8/8/17 - Sore, Acute Pain, or Injured
Like most things, the most accurate truth about one’s well being will come down to awareness. Without finely tuned self-awareness, it’s difficult to understand oneself with any degree of accuracy. You see, our awareness is like a muscle in and of itself. To strengthen it, it seems as though we ought to use it. After all, those with the highest levels of self-awareness have gotten to know themselves with a concoction that is one-part life experiences and one part focused attention.
Making observations with intentional focus gives the subject an opportunity to take in more useful information. This information will either meet expectations or not, and these fluctuating deviations between one’s perceived expectations and authentic reality will begin to tune one’s self-awareness. One may begin to believe that she is quite intelligent, for example, if she narrowly participates in the world around her, confirming this understanding. Accumulating more challenging experiences, however, may call this assumption into question by illustrating a more authentically true reality: “While I’m smarter than some, I now know I’m somewhere in the middle with regards to overall intelligence after spending a semester in college.”
With little experience to go on, a toddler will stumble and, not knowing if he is injured, will look up to see the reaction of his parents as a guide to determine his reality. If the parents are mortified, the child assumes he is injured and will cry. If the parents are nonchalant, the child will assume he’s OK. This child is using an inexperienced, unreliable level of awareness. With more experience falling down, expecting to be injured, and later learning that the body is fine, the child will formulate a more accurate level of awareness to determine his own reality. It’s like using a sundial to measure a sprinter’s time trial. Developing better self-awareness would be like leveling up to using a stopwatch. Both are technically faulty interpretations of the authentic running time of the sprinter, but I think we can all agree that using a stopwatch will yield a better understanding of reality than the unrefined sundial.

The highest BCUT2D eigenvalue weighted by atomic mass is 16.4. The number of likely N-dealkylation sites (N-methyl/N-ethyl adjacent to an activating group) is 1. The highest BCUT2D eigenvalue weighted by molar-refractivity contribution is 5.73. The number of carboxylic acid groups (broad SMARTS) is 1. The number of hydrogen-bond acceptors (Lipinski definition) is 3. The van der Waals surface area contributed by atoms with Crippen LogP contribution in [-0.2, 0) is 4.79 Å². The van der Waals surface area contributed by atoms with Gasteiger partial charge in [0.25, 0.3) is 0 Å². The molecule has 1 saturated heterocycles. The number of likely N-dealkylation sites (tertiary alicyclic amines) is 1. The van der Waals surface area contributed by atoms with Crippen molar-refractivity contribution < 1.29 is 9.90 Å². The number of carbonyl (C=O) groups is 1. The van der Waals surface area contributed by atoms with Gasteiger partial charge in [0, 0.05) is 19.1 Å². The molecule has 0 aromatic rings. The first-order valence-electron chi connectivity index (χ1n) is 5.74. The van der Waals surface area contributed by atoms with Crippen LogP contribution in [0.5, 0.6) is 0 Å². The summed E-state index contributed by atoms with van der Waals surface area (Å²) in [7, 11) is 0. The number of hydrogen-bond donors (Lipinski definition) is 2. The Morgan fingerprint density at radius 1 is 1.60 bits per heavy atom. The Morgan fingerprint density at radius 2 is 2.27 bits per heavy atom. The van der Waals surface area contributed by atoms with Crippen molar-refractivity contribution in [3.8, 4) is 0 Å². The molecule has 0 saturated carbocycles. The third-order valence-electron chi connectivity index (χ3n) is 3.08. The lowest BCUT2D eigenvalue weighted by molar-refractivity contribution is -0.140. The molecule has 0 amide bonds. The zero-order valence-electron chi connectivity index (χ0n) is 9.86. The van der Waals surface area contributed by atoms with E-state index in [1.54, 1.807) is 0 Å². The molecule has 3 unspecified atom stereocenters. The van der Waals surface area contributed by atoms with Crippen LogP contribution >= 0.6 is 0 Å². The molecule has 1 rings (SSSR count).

If your experience with your body is limited, most any discomfort will be interpreted poorly. As a result, unaware athletes often confuse soreness and even temporary acute pain as injury.
Surely, this isn’t a call for young, beginner athletes to power through discomfort because their bodies are always lying to them. It is, however, a call to awareness. Pay attention to yourself. After all, shouldn’t we know ourselves best? Unfortunately for most, this isn’t the case.
In fact, a wonderful way to stay injury free is to explore exposures to discomfort that aren’t technically injuries. There are a number of fairly controlled environments where one can seek discomfort safely as a means to increase self-awareness and resilience to perceived injury. Remember, in nearly all cases, disconfirming information is your direct line to a new, more accurate truth. Turn on your awareness, people. You need to use it to get it.
Complete 4 roads for quality of:
10 Good Mornings
10 Hanging Leg Raises
15 Reverse Hypers
100’ Forward Sled Drag
Then, AMRAP 9
9 Ring Dips
18 Hand-to-Hand Swings (70/53)
30 Double Unders